This is a lovely story of love, redemption and forgiveness. The author’s writing is charming, descriptive and compelling. I enjoyed how the characters were portrayed realistically, with faults they needed to overcome.

From the blurb description, I didn’t know the story takes place so long ago. The beginning goes into the poor treatment of Italians in New York at the turn of century. As the great granddaughter of Irish immigrants I know all too well what this was like for our ancestors. But I did find that the author was just a little too heavy handed when talking about America in those days. Just my personal observation.

I can recommend this sweet faith-based book to readers. Thanks to Book Crash and the publisher for a complimentary copy of this book!

Friday, March 16, 2018

Guilt-Free, Gluten-Free, Vegan SUPER SIMPLE Almond Meal Cookies to Make in a Flash!

I was in the mood for something slightly sweet. I LOVE chocolate chip cookies, but I don't love the high sugar, high fat, and high carbs they contain - and I can't have the gluten, so where did that leave me?

I'd been playing around with the idea of making my own almond flour. Buying almond flour at the store is so expensive. I always have almonds on hand, because they make great healthy snacks. But did I really want to take the time to soak and blanch them? I wanted my cookies then and there, and, truth be told, I had no idea if this would even work. I was about to make almond cookies with almond meal and not almond flour. There's a difference here - meal is almonds in their rawest form, flour is blanched raw almonds with the outer skins removed. *I did find out afterwards that there are some things to consider when grinding almonds and I'll mention them at the end of this post.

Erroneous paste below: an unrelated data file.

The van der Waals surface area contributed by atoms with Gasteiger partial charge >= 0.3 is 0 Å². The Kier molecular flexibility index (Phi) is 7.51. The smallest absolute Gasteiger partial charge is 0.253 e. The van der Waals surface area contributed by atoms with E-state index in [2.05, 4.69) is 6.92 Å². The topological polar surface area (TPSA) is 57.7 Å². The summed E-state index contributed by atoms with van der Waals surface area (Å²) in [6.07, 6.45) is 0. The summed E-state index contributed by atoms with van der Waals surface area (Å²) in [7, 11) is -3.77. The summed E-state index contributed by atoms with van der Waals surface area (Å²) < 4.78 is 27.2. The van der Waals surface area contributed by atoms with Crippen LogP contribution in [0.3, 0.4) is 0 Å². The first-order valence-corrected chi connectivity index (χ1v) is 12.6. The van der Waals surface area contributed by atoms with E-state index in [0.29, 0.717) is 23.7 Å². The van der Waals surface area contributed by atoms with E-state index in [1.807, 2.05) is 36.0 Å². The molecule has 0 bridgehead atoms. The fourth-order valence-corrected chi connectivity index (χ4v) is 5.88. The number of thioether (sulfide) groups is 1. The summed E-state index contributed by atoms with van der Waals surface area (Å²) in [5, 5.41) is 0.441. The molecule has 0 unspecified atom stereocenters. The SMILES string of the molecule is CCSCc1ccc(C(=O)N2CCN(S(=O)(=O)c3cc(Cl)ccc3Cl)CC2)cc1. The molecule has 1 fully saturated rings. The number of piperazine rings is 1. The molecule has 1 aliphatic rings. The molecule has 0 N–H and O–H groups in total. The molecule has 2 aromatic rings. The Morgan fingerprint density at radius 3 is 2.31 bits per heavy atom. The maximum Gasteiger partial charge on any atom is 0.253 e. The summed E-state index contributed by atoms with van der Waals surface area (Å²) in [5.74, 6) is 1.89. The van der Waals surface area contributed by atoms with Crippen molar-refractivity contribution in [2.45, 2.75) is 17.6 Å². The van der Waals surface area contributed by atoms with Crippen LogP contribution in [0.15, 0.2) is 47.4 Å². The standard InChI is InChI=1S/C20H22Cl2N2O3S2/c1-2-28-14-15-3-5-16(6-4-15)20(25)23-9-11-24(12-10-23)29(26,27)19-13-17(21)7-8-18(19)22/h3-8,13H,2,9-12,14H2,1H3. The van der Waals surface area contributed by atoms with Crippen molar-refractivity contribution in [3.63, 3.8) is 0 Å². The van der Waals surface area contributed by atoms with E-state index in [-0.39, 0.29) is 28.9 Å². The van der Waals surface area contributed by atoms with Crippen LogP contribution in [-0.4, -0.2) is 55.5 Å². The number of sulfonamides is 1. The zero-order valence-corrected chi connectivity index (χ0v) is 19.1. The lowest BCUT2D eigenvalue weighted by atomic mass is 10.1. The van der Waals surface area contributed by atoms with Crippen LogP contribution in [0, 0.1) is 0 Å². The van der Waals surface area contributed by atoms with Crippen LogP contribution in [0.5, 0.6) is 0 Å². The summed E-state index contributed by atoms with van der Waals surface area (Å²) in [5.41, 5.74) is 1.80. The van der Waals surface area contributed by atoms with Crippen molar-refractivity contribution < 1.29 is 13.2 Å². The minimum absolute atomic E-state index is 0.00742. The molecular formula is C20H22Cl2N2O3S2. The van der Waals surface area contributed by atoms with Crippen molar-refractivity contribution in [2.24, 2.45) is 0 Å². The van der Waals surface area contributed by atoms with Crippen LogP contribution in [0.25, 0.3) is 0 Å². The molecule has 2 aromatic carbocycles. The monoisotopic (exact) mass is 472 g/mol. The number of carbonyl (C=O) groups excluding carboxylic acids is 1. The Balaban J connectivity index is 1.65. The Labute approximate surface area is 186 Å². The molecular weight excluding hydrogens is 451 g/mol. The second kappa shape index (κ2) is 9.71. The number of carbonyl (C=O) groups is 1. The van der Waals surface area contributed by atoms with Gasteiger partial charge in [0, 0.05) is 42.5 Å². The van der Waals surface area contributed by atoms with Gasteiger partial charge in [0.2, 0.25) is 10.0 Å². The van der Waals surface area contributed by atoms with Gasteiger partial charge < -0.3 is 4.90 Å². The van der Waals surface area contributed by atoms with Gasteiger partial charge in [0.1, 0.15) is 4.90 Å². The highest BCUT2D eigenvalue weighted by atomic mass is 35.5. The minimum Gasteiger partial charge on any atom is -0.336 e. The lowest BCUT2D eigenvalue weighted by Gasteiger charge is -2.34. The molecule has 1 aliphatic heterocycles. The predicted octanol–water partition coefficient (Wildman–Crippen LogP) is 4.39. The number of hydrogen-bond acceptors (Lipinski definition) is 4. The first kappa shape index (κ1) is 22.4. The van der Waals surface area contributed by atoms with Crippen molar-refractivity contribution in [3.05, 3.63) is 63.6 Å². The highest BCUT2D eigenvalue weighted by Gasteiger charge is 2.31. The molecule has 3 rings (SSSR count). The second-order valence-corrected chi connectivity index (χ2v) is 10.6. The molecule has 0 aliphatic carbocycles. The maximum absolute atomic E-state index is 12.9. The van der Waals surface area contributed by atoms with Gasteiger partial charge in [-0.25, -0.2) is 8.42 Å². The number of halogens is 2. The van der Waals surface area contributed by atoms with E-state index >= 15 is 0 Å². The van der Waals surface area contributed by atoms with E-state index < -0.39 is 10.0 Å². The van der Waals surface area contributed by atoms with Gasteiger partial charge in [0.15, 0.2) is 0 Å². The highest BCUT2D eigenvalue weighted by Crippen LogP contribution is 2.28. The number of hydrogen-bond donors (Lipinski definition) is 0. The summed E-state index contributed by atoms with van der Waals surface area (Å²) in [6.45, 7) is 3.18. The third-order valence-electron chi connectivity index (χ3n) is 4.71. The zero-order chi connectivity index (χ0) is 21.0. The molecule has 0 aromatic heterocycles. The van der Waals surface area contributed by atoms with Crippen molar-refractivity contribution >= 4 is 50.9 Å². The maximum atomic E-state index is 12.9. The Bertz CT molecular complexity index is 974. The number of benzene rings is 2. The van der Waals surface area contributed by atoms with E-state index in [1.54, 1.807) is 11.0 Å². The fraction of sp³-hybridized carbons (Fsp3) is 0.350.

I set to work experimenting - hence the lack of an actual recipe.

This was SO SUPER SIMPLE and really very delicious. It satisfied my craving and even the hubs liked them (not the most healthy guy I know, but, hey, there's still hope). Here's what I did:

I literally grabbed about a handful and a half of almonds and threw them into my Ninja. It took mere seconds to grind the almonds down into a very fine meal. I'm thinking you could probably use a blender if you don't have a Ninja or Vitamix. It'll just take a bit longer.

I threw the meal into a bowl and started adding ingredients. I can't say exact amounts, because I didn't measure a thing. Remember, this was an experiment :) My goal was to wet the almond meal into a cookie dough consistency, while adding some of my favorite cookie ingredients.

Peanut butter, a mashed banana, a few broken slivers of very dark chocolate (86% cocoa - the higher the cocoa percentage, the better), coconut oil, a tiny dash of baking powder, and a teeny tiny bit of coconut sugar went into the mix. No egg, no butter...just good for you vegan, gluten free stuff!

I preheated the oven to the usual 350 degree cookie temp. Using two teaspoons, I dropped small balls of cookie dough onto a parchment paper-lined cookie sheet (flattening ever so slightly) and baked for about 12 - 15 minutes. The result was a deliciously moist, nutty, yummy, guilt-free cookie. I'm definitely going to do this one again soon and I'll probably add some coconut flakes this time.

Some things to consider...

There are differing schools of thought when it comes to eating almond skins. Since this cookie DOES NOT call for removing the skin, be aware that, while almond skins are packed with additional nutrients, some people have trouble digesting raw almonds if they haven't been soaked beforehand.

I have IBS (the main reason for my gluten free diet) and I can say that these cookies did not upset my tummy at all. Obviously, I didn't eat all nine cookies (I had to share them with the hubby), so maybe, as in most things, moderation is key.

If you have digestion problems you may wish to soak the almonds first, but be aware this means you'll have to soak them for about 8 hours and then let them dry completely before pulverizing them.